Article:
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Serpentine Geoecology of Western North AmericaGeology, Soils, and Vegetation$
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Earl B. Alexander, Roger G. Coleman, Todd Keeler-Wolfe, and Susan P. Harrison

Print publication date: 2007

Print ISBN-13: 9780195165081

Published to Oxford Scholarship Online: November 2020

DOI: 10.1093/oso/9780195165081.001.0001

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PRINTED FROM OXFORD SCHOLARSHIP ONLINE (oxford.universitypressscholarship.com). (c) Copyright Oxford University Press, 2021. All Rights Reserved. An individual user may print out a PDF of a single chapter of a monograph in OSO for personal use. date: 13 June 2021

Serpentine Land Use and Health Concerns

Serpentine Land Use and Health Concerns

Chapter:
23 Serpentine Land Use and Health Concerns
Source:
Serpentine Geoecology of Western North America
Author(s):

Earl B. Alexander

Roger G. Coleman

Todd Keeler-Wolfe

Susan P. Harrison

Publisher:
Oxford University Press
DOI:10.1093/oso/9780195165081.003.0030

Soils developed from serpentine (ultramafic) substrates are noted for their meager and strange biomass. The chemical infertility is the main controlling factor in the development of plants in serpentine soils (Proctor and Woodell 1975, Kruckeberg 1984, Brooks 1987). Botanists have recognized the unusual nature of the endemic plants and this has led to preserving serpentine tracts that contain rare plant species. The evolution of plant species that are restricted to serpentine has produced remarkable adaptations to survival on serpentine substrates. Kruckeberg (1984) pointed out that the long-term habitat attrition on these rare natural serpentine ecosystems requires conservation initiatives to insure their preservation. In California, private and public land managers are required to develop environmental impact studies before disturbing tracts containing serpentine bedrock and its overlying soils (Clinkenbeard et al. 2003). The U.S. Fish and Wildlife Service (USFWS 1998) carried out a recovery plan for 28 species of plants and animals that occur exclusively or primarily on serpentine soils and grasslands in the San Francisco Bay area. The strategy was to provide detailed actions needed to achieve self-sustaining populations of endangered species so they will no longer require protection under the Endangered Species Act. Serpentine land tracts within metropolitan areas have come under closer regulation, as there is concern of releasing naturally occurring asbestos during construction disturbances. Typical examples of disturbance would be construction sites, new road construction, and quarry excavation. Of particular concern are the large amounts of dust produced in quarry operations or unpaved gravel roads consisting of crushed serpentine rock. The dust from such sites may contain airborne asbestos fibers released from the serpentine. This asbestos-bearing dust may pose a toxic threat to the construction workers and to later occupants of homes, schools, and office buildings occupying serpentine tracts. Asbestos is the blanket term for a group of naturally occurring silicate minerals that can be separated into fibers. The fibers are strong, durable, and resistant to extreme heat. Because of these qualities, asbestos has been used in industrial, maritime, automotive, scientific, and building products.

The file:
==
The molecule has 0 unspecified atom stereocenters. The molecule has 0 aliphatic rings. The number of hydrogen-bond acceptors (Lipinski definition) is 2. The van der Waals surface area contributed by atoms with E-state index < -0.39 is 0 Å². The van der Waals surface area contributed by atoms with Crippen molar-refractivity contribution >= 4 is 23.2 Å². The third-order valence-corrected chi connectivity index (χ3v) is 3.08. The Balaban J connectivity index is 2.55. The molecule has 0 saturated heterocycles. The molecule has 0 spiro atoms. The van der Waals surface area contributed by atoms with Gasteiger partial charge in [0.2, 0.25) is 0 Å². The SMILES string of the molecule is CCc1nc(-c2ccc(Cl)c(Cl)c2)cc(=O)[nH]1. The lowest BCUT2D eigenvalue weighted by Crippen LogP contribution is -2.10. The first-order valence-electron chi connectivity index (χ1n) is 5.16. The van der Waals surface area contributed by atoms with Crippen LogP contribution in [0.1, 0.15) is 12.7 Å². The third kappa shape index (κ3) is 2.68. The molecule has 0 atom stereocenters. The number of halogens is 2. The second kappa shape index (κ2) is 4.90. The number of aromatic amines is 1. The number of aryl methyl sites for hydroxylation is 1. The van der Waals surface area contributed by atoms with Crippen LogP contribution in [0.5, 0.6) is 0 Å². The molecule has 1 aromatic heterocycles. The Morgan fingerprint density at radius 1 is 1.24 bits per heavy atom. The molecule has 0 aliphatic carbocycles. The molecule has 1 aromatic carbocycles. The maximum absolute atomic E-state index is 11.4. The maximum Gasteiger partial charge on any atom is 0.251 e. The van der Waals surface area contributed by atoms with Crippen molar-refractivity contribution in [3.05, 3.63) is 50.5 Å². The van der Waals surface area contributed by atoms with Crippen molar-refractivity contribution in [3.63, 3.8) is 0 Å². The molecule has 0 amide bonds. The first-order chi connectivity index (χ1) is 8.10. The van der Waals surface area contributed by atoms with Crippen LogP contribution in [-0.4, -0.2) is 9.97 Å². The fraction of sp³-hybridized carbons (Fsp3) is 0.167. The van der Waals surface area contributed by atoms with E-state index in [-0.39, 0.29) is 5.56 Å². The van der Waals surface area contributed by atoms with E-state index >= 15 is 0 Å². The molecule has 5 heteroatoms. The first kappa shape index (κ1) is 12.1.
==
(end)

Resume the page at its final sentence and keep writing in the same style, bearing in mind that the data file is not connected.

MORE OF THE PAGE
Keywords:   California Department of Health Services, Environmental Protection Agency (U.S.), amphibole, ecosystems, mercury, transition elements

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